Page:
A team of international lawyers has drafted a bill that would equate the destruction of the environment with war crimes. The challenge is getting nations to adopt it
‘Ecocide’ now has a legal definition, paving the way for it to become a fifth international crime, alongside genocide, war crimes, crimes against humanity and the crime of aggression.
The bill, drawn up by legal experts from around the world, was unveiled on Tuesday. It defines ecocide as: “Illicit or capricious acts committed with the knowledge that there is a substantial probability that those acts will cause serious, widespread or long-term damage to the environment”.
The definition will be available to the 123 nations that belong to the International Criminal Court (ICC). If adopted by member states, the law could be used to prosecute offenders through the international courts in The Hague.
“Defining the crime is a first step on a journey of discussion, debate and, one day, ratification,” said Alex Whiting, a former ICC prosecution coordinator and one of the legal experts who helped finalize the definition.
“The hope is that the process will prompt states to think about how to use international criminal law to attack the most serious environmental crimes, while at the same time implementing national criminal and regulatory law to address a wide range of environmental damages that threaten our planet. . “
The bill comes as climate activists seek in court to hold polluters accountable, amid concerns that governments or corporations are not doing enough to cut emissions.
The law would be used to prosecute offenders for crimes against the environment. Image: Veeterzy
This week, an octogenarian nun and eight teenagers started legal proceedings against the Australian government, arguing that it has a duty to care to protect future generations from the worsening climate crisis.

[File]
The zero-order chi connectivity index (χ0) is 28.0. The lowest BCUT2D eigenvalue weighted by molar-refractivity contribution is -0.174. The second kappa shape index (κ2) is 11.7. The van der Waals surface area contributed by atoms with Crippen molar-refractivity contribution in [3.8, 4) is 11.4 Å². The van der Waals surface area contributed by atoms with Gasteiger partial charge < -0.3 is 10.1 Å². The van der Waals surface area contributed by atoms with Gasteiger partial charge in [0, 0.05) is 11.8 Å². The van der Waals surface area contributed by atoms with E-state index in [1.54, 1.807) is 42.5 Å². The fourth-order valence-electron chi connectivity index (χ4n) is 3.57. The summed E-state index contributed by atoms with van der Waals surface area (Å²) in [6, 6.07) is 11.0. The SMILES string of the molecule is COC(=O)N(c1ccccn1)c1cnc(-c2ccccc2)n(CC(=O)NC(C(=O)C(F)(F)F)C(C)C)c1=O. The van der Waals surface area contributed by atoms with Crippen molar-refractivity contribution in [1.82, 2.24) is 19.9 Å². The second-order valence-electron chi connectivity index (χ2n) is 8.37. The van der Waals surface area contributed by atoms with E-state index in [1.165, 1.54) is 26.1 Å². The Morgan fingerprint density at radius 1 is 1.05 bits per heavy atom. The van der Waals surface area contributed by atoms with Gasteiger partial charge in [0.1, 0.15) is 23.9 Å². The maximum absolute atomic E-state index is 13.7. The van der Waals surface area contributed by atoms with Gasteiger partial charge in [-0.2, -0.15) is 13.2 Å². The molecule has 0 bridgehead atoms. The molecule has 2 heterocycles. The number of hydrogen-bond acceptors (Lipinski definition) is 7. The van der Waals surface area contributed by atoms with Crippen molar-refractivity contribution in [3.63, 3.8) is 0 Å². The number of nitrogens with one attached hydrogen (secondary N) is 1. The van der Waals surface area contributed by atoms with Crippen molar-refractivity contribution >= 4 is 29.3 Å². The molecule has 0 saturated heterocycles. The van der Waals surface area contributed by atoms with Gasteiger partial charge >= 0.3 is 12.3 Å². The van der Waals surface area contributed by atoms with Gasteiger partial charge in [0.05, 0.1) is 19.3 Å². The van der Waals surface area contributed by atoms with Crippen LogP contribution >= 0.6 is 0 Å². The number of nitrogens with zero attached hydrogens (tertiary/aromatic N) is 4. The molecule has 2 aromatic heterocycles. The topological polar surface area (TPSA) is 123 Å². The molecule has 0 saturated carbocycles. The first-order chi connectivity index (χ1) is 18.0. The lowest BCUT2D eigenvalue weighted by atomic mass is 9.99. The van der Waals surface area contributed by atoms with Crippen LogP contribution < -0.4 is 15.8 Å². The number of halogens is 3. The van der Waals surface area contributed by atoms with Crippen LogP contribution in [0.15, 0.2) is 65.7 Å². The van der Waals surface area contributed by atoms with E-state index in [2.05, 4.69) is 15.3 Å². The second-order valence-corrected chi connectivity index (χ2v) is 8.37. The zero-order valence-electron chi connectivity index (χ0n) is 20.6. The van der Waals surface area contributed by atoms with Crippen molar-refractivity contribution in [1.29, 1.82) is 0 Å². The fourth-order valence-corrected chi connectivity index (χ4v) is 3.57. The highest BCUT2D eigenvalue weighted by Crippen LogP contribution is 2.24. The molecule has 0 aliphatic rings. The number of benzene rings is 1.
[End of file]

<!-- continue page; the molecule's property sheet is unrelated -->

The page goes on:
And at the beginning of this month, Friends of the Earth Netherlands won landmark case against Shell in The Hague. A court ordered the oil giant to cut emissions by 40 percent by 2040, a verdict that could have implications for other polluters. Shell said it hopes to appeal the decision.
Defining the crime is a first step in a path of discussion, debate and, one day, ratification.
The team of jurists that drafted the ecocide law was commissioned by the Stop Ecocide Foundation, which said that the publication of the definition was “a historic moment.”
Jojo Mehta, president of the foundation, added: “The definition is well defined between what must be done concretely to protect ecosystems and what will be acceptable to states. It’s concise, builds on strong legal precedent, and will dovetail well with existing laws. “
Marie Toussaint, a French MEP defending the bill, said: “This recognition is essential if we want to protect all life on our planet, as well as peace and human rights.”
Main image: A monkey in Bali, Indonesia. Credit: Juan Rumimpunu